But the Cobras rallied with Watson taking over for Lucas and holding Midway at bay as Lucama stormed back to win 13-8. That set up a third meeting with Rock Ridge, which had swept the two regular-season meetings. This time it was Boyette, holding the conference champion Raiders to just seven hits while out dueling Rock Ridge ace and conference pitcher of the year Robert Simpson 5-2.
“That was at least one game I do remember a little bit,” Boyette said. “You know sometimes you have those days when you get to the ball field you know something special’s going to happen. I didn’t really think about pitching or the game but I just had a special feeling about that.”
Lucas returned to the mound for the championship game, blanking a red-hot Lee Woodard team 3-0 to send the Cobras into the state playoffs.
MARCH TO GLORY
Lucama knocked off Cardinal Gibbons in the opening round of the state 1-A playoffs, only to set up another meeting with Rock Ridge, this time on the Raiders field. With both schools set for consolidation into Hunt, this would be the last game ever between the rivals. In front of a crowd of more than 1,000 spectators, the Cobras, behind the pitching of Watson and Lucas, pulled out a 5-3 victory in 11 innings.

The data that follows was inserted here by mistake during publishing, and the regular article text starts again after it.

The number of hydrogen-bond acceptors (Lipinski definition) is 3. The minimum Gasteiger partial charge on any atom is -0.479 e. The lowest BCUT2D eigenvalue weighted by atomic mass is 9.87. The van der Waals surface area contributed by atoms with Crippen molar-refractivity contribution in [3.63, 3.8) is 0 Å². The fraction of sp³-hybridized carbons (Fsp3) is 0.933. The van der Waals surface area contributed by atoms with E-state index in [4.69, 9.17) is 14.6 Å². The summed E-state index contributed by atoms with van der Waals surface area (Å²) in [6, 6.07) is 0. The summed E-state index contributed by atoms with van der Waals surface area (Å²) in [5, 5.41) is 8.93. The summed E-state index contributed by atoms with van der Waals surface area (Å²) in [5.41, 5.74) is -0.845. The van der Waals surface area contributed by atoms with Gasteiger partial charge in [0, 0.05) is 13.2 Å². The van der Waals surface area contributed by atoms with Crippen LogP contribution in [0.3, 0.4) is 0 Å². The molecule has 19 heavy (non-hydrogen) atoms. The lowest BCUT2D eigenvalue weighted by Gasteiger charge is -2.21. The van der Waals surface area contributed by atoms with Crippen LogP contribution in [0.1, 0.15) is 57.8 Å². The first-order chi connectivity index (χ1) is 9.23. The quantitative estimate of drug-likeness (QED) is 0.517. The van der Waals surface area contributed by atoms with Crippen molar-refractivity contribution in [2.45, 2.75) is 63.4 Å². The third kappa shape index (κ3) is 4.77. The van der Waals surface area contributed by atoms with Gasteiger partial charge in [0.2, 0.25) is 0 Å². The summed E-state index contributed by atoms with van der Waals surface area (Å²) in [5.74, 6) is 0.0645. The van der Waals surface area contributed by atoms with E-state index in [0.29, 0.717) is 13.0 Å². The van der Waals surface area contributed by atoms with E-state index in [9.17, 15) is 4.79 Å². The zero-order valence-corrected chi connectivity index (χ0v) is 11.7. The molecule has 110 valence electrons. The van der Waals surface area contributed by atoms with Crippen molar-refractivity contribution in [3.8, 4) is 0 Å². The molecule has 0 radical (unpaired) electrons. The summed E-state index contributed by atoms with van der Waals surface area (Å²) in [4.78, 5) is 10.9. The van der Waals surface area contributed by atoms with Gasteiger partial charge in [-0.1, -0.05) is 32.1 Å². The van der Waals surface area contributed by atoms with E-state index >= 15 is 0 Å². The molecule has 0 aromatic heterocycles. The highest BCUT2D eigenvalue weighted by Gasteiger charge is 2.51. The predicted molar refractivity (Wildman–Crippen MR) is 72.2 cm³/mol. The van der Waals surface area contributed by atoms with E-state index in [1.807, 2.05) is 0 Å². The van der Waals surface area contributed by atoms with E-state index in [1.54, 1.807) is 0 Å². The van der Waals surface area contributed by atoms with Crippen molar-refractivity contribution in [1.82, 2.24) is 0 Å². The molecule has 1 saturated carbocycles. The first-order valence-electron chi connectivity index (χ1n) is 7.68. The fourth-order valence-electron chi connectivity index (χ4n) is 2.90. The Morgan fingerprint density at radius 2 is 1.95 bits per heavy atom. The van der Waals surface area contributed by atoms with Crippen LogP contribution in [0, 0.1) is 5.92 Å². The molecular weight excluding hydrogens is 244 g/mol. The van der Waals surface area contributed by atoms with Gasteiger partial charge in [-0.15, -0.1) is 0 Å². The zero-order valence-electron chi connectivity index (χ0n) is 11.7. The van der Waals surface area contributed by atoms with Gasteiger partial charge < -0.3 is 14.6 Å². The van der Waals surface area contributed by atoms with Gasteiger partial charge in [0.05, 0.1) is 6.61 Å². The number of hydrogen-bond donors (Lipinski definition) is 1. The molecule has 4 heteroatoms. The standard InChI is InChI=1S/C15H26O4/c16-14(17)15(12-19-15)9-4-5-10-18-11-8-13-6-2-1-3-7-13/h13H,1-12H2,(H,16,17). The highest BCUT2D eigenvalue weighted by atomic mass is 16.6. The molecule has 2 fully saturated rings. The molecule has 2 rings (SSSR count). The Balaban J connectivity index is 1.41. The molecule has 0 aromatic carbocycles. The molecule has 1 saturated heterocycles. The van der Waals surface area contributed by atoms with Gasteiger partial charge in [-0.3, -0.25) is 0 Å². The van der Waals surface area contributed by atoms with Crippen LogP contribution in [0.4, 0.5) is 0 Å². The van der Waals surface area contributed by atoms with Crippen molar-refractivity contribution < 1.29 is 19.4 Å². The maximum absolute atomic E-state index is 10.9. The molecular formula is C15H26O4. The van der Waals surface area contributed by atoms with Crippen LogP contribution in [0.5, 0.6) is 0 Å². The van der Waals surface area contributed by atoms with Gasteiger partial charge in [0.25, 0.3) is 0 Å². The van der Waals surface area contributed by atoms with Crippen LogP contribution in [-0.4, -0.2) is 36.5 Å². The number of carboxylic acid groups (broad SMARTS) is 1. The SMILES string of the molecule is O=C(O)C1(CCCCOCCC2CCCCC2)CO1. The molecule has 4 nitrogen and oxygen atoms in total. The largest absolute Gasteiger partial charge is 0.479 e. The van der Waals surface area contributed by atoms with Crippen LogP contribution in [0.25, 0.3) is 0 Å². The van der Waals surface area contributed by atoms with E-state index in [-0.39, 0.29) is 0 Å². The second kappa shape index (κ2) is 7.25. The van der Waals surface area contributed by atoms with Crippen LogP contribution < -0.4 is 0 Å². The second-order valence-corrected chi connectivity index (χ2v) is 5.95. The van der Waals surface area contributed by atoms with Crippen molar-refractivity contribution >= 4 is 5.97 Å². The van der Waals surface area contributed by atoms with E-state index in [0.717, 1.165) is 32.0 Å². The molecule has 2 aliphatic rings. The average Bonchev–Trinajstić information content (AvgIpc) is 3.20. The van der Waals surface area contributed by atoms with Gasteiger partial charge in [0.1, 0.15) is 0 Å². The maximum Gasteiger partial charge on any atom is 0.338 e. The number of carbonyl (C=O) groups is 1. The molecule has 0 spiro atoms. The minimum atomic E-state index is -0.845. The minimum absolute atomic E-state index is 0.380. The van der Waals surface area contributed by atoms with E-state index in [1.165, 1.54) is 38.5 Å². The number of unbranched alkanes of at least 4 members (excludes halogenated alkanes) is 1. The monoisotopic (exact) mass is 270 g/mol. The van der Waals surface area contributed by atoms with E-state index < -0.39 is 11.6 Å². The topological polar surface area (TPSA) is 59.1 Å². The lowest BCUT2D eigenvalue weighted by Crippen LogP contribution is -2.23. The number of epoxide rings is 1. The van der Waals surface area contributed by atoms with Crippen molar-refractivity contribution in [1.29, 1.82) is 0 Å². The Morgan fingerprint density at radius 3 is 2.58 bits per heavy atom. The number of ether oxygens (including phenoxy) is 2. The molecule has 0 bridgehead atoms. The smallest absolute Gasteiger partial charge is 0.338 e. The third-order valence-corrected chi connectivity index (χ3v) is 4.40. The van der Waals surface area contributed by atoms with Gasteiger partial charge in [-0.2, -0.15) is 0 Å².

“I’ll never forget that we got on the bus and rode home that night and it was such a relief,” Ronald Parrish said. “We did beat Rock Ridge. We finally got over that hump and beat Rock Ridge.”
The Cobras then pulled out a 4-2 win over Jamesville, with Renfrow coming up with a big hit, in the 1-A Eastern final played at East Carolina University’s Harrington Field.
As the championship series approached, along with the end of Lucama’s days as a high school, going out on top was all anyone could think about. Principal Hugh Flowers, who was the coach of Lucama’s 1960 championship team, was the Cobras’ No. 1 fan while Tillman pointed out that teacher Gaynelle Wallace was their biggest cheerleader.
Boyette recalled Flowers pulling him into his office that week just to remind him that “there will not be any more Lucama High School sports after this year.”
The Cobras won the first game against Prospect 3-1 in Fleming Stadium with Lucas out dueling Wildcats ace Eric Collins. Pope said that Prospect head coach James Locklear asked after the game if the teams could play the second game that night so the Wildcats wouldn’t have to come back to Wilson — unless they won and needed a third game.